I gave him golf-specific drills to correct his posture into a more neutral position. Other drills were designed to strengthen certain muscle types. We did a lot of spiky ball and posture-bar drills as well as Pilates-based exercises. We moved into standing positions as soon as possible as this is more golf-specific. The uniqueness is that these drills ‘talk’ to the golf swing. That is, the brain picks up the feels and there is an association to the person’s actual golf swing. Another key was getting a three-dimensional biomechanical assessment so that McKenzie could feel and see his swing breakdowns.
Fortunately, McKenzie’s golf game never left him and he started to get good results almost immediately. During his most recent visit it was encouraging to see how much improvement there was in his body and posture. Most of his other problems have been rectified, e.g. scoliosis.
He was no longer a patient seeking rehab but a successful player with a proactive program of performance enhancement. Although McKenzie has great motor pattern control and the reverse spine is fully under control, he’s also been virtually pain-free for a couple of years.
He monitors the way he practises, eliminating the repetitious golf, for instance long putting sessions that could trigger the back pain because the body is hunched over in a fixed position. Often he’ll hit balls for 10-15 minutes to warm up and then spend time playing the course. He uses ‘circuit breakers’ – physical exercises to keep the mind and body fresh. He also tends to have more days off.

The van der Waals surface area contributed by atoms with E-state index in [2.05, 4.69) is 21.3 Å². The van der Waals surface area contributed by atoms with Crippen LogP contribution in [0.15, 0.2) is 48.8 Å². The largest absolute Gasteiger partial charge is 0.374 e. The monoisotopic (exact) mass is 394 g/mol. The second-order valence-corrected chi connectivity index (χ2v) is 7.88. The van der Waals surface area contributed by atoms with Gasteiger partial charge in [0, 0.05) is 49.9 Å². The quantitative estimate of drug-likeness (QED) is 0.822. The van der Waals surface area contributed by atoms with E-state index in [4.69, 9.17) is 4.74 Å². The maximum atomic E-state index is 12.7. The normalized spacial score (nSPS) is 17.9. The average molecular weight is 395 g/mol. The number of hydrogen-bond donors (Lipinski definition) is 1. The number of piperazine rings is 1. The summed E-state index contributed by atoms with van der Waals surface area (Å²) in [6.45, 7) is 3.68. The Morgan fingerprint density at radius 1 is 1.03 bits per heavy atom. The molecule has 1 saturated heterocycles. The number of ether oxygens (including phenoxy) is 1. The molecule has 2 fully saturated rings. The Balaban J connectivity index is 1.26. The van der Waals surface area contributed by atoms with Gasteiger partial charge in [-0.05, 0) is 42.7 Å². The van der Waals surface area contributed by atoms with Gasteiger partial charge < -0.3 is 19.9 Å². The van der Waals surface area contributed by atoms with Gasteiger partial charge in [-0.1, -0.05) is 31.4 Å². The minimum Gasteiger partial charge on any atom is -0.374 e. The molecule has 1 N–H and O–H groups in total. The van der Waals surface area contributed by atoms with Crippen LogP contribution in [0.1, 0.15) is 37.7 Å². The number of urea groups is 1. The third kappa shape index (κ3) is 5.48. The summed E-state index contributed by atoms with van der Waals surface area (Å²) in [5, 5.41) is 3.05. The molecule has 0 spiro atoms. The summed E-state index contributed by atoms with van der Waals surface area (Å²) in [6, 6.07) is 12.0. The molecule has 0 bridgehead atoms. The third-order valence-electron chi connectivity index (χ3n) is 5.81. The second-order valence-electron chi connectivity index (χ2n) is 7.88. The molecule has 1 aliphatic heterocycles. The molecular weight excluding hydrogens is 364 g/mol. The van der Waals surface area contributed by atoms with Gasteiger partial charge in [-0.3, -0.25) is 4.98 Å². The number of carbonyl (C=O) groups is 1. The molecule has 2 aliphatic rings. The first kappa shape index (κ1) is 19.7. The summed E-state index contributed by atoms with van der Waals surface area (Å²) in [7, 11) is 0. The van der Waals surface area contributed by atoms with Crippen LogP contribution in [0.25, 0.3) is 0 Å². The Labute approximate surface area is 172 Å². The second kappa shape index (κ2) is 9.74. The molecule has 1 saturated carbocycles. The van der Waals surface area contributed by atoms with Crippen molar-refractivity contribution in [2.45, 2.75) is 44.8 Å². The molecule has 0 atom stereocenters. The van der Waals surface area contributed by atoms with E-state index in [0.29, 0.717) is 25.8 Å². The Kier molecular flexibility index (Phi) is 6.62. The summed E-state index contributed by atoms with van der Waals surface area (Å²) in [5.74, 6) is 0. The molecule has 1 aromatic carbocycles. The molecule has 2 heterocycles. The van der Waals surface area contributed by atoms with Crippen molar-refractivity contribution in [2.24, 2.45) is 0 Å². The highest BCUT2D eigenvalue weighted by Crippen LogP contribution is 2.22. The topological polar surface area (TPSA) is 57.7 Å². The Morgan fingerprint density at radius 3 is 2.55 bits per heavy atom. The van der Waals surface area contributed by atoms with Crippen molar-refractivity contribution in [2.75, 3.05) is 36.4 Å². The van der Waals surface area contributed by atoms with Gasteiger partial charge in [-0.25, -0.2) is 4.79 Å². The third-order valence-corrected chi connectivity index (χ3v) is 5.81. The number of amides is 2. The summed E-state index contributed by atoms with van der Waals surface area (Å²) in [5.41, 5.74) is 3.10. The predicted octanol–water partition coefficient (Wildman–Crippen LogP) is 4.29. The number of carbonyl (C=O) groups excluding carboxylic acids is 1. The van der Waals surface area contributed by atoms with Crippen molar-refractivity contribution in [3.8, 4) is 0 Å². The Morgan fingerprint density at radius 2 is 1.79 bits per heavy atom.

McKenzie will play a full schedule this year in Korea, about 15 events from April to early November. With a high profile plus a five-year exemption (courtesy of the Korean PGA victory), McKenzie’s committed to playing there for at least two years.
However, McKenzie’s ordeal begs the question: could he have avoided such a major injury?
He says probably not, even though he’d been exposed to golf-specific fitness through the national programs and the knowledge that “golf is a wear and tear sport”. Elite amateurs have other priorities. Basically, he had felt that you’re wasting time with fitness work when you’ve never had anything wrong with your body.
“You’re focusing more on ball flight, scores and results,” McKenzie says now. “You’re young and you just want to practise. Everyone tells you about that stuff [golf-specific exercises]. And you’ve got nobody to blame but yourself because you have all the avenues of advice. But I don’t know anyone who’s ever done a back exercise who hasn’t had a back problem.”